A pledge by the Biden administration in December 2022 to take “more than 100 actions” to impose significantly tighter environmental standards on consumer goods is now becoming reality, and consumer groups are predicting a future in which Americans pay more for products that do less, while manufacturers warn of shortages and supply chain breakdowns.
“You’re seeing, just in the last few months, new rules from the Biden administration about clothes washers, dishwashers, and other kinds of kitchen appliances, and in every case, you’re talking about a tightening of already very, very tight standards,” O.H. Skinner, executive director of the Alliance for Consumers, told The Epoch Times.
“That will make it so that nearly the majority of the current products on the market don’t meet the standards and have to be redesigned or removed from the market,” Skinner said. “Everyday things that people actually want are going to get more expensive or disappear, and the products that will be available will be more expensive but not better. People are going to wonder why life is worse.”
These new regulations (pdf) from the Department of Energy (DOE) come on top of new Environmental Protection Agency (EPA) emissions regulations on cars and electric utilities, and efforts to ban gas stoves, which critics say will have similar consequences in those industries. Many of these new regulations will be finalized by next year and would give manufacturers several years to comply.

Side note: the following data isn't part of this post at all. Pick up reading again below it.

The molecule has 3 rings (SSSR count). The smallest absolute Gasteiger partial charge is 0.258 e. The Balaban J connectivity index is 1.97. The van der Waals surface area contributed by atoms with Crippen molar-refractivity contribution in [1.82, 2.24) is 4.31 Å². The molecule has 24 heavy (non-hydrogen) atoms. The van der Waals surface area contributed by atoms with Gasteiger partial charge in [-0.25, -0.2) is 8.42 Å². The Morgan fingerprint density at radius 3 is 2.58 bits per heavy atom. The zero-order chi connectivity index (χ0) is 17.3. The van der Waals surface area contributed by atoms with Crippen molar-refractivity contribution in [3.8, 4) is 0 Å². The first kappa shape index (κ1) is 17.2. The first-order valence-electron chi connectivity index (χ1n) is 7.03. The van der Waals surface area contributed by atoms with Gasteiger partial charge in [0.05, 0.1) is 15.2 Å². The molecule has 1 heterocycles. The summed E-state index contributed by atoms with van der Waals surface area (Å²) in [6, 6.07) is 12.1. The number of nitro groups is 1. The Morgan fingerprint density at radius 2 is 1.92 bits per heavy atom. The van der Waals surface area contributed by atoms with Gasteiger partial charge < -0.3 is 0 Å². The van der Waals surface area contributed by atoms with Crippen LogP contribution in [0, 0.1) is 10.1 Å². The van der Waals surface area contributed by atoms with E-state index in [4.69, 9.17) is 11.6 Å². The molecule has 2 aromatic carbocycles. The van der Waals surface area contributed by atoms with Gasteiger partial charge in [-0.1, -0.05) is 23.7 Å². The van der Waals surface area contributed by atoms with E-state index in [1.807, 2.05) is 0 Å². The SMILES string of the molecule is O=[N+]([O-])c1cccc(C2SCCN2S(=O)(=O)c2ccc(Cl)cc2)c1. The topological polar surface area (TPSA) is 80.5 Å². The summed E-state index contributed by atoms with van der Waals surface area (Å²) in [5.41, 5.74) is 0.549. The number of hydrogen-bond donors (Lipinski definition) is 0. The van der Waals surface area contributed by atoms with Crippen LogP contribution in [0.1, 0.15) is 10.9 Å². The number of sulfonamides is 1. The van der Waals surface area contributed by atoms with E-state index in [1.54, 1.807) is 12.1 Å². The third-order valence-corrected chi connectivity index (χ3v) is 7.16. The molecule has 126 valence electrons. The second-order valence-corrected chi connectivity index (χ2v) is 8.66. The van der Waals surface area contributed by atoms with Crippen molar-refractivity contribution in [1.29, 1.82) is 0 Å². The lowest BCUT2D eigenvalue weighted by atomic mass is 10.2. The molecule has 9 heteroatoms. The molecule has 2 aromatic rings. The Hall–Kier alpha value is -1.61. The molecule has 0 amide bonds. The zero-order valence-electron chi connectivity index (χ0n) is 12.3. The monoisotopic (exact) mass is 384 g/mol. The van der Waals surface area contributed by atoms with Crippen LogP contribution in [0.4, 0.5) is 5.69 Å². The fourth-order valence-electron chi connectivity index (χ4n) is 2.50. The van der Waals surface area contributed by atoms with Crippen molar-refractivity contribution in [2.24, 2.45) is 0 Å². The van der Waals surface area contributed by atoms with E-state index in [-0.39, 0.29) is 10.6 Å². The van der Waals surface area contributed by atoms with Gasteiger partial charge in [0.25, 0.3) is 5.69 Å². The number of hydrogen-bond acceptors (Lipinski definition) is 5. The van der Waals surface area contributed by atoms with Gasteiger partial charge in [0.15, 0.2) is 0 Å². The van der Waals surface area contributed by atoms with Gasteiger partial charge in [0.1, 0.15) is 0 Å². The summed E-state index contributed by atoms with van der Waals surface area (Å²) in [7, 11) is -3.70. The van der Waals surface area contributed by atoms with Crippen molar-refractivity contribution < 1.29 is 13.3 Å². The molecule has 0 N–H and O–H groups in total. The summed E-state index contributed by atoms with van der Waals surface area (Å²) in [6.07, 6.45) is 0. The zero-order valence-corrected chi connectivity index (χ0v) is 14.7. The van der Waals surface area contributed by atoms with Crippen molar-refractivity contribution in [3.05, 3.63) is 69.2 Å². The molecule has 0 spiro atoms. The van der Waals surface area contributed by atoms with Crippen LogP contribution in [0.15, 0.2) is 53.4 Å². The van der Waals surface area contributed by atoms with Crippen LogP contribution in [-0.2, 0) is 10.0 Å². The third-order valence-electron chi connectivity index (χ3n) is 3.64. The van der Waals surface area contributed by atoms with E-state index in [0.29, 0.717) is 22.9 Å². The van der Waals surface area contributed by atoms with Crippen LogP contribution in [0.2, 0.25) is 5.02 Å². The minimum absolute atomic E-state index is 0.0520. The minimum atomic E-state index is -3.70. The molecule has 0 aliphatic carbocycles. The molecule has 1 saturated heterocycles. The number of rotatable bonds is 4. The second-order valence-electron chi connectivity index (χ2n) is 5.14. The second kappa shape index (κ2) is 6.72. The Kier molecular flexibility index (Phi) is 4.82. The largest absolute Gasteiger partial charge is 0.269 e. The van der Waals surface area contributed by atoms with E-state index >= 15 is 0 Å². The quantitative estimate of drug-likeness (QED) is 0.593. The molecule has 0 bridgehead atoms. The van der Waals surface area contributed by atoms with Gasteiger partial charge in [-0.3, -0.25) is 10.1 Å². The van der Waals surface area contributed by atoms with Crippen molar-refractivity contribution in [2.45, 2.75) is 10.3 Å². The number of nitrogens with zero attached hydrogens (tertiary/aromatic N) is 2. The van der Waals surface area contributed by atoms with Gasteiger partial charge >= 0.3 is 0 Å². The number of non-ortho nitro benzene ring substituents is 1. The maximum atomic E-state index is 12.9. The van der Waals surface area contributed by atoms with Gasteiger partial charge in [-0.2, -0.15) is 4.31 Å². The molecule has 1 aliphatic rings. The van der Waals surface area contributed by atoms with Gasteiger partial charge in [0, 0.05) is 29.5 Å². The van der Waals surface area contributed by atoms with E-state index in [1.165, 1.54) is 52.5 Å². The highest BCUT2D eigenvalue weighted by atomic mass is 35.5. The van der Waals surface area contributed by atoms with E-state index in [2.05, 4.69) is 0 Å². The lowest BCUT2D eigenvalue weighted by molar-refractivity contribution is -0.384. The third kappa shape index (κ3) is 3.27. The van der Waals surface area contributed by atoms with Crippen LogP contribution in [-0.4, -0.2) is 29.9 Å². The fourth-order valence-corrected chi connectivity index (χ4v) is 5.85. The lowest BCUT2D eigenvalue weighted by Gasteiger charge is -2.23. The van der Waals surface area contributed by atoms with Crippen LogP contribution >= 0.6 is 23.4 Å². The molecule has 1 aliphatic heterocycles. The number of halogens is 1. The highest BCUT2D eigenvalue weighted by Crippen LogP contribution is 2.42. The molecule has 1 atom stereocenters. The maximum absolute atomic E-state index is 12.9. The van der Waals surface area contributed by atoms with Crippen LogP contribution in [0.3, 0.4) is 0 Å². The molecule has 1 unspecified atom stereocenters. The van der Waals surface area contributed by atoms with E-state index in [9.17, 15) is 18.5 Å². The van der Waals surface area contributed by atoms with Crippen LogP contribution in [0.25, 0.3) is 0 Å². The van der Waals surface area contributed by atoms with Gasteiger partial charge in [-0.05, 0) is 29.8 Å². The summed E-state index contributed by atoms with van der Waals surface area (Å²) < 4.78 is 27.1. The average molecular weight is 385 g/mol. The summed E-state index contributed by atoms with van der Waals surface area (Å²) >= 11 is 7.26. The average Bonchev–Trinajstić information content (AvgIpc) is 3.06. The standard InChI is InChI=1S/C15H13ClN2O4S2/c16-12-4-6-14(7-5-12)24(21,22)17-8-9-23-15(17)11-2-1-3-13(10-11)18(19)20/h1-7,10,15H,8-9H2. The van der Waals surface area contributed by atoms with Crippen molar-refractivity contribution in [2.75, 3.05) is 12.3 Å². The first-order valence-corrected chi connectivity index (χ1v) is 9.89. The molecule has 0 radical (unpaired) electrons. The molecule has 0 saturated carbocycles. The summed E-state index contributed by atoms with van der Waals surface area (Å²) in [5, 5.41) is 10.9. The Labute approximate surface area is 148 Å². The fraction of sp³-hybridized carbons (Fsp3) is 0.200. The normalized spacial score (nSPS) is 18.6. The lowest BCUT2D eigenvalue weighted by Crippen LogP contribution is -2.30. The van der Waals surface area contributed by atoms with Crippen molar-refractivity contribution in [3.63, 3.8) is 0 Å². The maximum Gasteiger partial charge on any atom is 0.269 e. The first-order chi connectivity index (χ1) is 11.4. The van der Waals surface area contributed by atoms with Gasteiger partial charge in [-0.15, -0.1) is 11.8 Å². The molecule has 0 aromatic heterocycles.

In December 2022, the White House announced that “the Biden-Harris Administration has surpassed its goal to take 100 actions in 2022 to strengthen energy efficiency standards for a range of appliances and equipment to lower costs for American families.” The announcement touted 110 new regulations enacted by federal agencies on “everything from air conditioners and furnaces, to clothes washers and dryers, to kitchen appliances and water heaters—as well as commercial and industrial equipment.”
According to the Biden administration: “Once finalized, these standards will reduce greenhouse gas emissions by an estimated 2.4 billion metric tons, equivalent to the carbon emissions from 10 million homes, 17 million gas cars, or 21 coal-fired power plants over 30 years. The projected consumer savings from these standards would be $570 billion cumulatively, and for an average household this will mean at least $100 in annual savings.”
These actions follow a familiar pattern: rumors of new directives, followed by official denials, followed by draconian diktats. For example, reports that the Consumer Product Safety Commission would ban gas stoves over alleged safety concerns sparked a public outcry in January, which was met with denials by the Commission, together with media ridicule, that any such thing was being contemplated. This was then followed by new environmental standards from the DOE that would ban the manufacturing of 50 percent of the gas stoves available on the market today.
The DOE rules elicited criticism from House Republicans, who in a March 21 letter to Granholm called the regulations “a blatant back door attempt to ban gas appliances enjoyed by millions of Americans.